Hi Richard,

The most entertaining way to understand the views of modern physics
on space (same as that of Leibniz)  would be to watch 

NOVA | The Fabric of the Cosmos: What Is Space (Brian Greene, a founder of 
sgtring theory)

http://www.youtube.com/watch?v=CD5tBIqJU4U&playnext=1&list=PLYslgvtKtawg5gknf6QmpFRqdqkwYAs7H&feature=results_main


or go to 

http://en.wikipedia.org/wiki/Theory_of_relativity


Concepts introduced by the theories of relativity include: 

   " Measurements of various quantities are relative to the velocities of 
observers. In particular, space and time can dilate. 
    Spacetime: space and time should be considered together and in relation to 
each other. 
    The speed of light is nonetheless invariant, the same for all observers."

or

http://en.wikipedia.org/wiki/Space


"In the seventeenth century, the philosophy of space and time emerged as a 
central issue in epistemology and metaphysics. 
At its heart, Gottfried Leibniz, the German philosopher-mathematician, and 
Isaac Newton, the English physicist-mathematician, 
set out two opposing theories of what space is. Rather than being an entity 
that independently 
exists over and above other matter, Leibniz held that space is no more than the 
collection of spatial relations between objects in the world
"space is that which results from places taken together".[5] Unoccupied regions 
are those that could have objects in them, and thus spatial relations with 
other places. 
For Leibniz, then, space was an idealised abstraction from the relations 
between individual entities or their possible locations and therefore could not 
be continuous but must be discrete.[6] Space could be thought of in a similar 
way to the relations between family members. Although people in the family are 
related to one another, 
the relations do not exist independently of the people.[7] Leibniz argued that 
space could not exist independently of objects in the world because that 
implies a difference between 
two universes exactly alike except for the location of the material world in 
each universe. But since there would be no observational way of telling these 
universes apart then, according to the identity of indiscernibles, there would 
be no real difference between them. According to the principle of sufficient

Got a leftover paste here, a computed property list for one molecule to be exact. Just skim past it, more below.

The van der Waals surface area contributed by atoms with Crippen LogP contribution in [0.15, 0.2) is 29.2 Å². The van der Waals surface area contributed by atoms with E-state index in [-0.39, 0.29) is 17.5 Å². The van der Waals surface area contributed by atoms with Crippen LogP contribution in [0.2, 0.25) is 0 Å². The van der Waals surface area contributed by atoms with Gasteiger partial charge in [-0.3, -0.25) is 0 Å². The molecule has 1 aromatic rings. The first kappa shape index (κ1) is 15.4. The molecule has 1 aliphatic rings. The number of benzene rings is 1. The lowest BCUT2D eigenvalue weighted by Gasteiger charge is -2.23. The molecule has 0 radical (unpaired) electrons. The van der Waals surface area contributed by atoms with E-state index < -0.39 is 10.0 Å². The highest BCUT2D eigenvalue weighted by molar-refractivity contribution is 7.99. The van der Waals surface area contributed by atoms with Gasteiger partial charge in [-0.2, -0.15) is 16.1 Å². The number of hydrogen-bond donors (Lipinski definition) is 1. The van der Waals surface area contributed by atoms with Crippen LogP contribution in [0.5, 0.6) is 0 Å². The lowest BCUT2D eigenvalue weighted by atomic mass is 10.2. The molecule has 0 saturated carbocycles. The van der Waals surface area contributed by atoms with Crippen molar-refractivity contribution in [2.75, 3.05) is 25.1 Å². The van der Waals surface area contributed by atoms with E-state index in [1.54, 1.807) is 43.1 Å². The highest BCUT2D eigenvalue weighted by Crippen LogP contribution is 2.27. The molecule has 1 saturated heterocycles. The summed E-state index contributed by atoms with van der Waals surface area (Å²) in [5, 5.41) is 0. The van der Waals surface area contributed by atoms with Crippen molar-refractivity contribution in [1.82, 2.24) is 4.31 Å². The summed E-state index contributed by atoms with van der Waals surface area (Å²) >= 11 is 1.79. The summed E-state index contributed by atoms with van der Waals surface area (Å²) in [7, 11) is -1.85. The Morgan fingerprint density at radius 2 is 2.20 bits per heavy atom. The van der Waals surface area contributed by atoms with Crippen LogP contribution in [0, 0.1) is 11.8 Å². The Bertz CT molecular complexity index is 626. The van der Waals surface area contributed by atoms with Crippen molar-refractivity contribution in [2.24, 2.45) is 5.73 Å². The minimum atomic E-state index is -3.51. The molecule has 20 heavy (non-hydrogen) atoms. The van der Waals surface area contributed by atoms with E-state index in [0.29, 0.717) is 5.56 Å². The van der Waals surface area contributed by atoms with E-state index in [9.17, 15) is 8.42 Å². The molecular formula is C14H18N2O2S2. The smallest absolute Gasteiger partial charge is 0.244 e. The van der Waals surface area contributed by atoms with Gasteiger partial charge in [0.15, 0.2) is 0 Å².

reason, 
any theory of space that implied that there could be these two possible 
universes, must therefore be wrong.[8]

Roger Clough, rclo...@verizon.net 
10/11/2012  
"Forever is a long time, especially near the end." -Woody Allen 


----- Receiving the following content -----  
From: Craig Weinberg  
Receiver: everything-list  
Time: 2012-10-11, 08:11:17 
Subject: Re: Impossible connections 


I agree with Roger on this one (except for the insults). I did not know that 
Einstein recognized that spacetime was a true void - I had assumed that his 
conception of gravitational warping of spacetime was a literal plenum or 
manifold, but if it's true that he recognized spacetime as an abstraction, then 
that is good news for me. It places cosmos firmly in the physics of private 
perception and spacetime as the participatory realizer of public bodies. 

Craig 

PS Roger, you wouldn't happen to have any citations or articles where 
Einstein's view on this are discussed, would you? I'll Google it myself, but 
figured I'd ask just in case. Thanks. 

On Thursday, October 11, 2012 7:59:39 AM UTC-4, yanniru wrote: 
Roger, You are entitled to your opinion, but that is all it is.  
Richard  

On Thu, Oct 11, 2012 at 5:31 AM, Roger Clough  wrote:  
> Hi Richard Ruquist  
>  
> Here you go again. Monads are basically ideas.  
> The BECs are physical. No physical connection is possible  
> between ideas and things.  
>  
>  
> Roger Clough, rcl...@verizon.net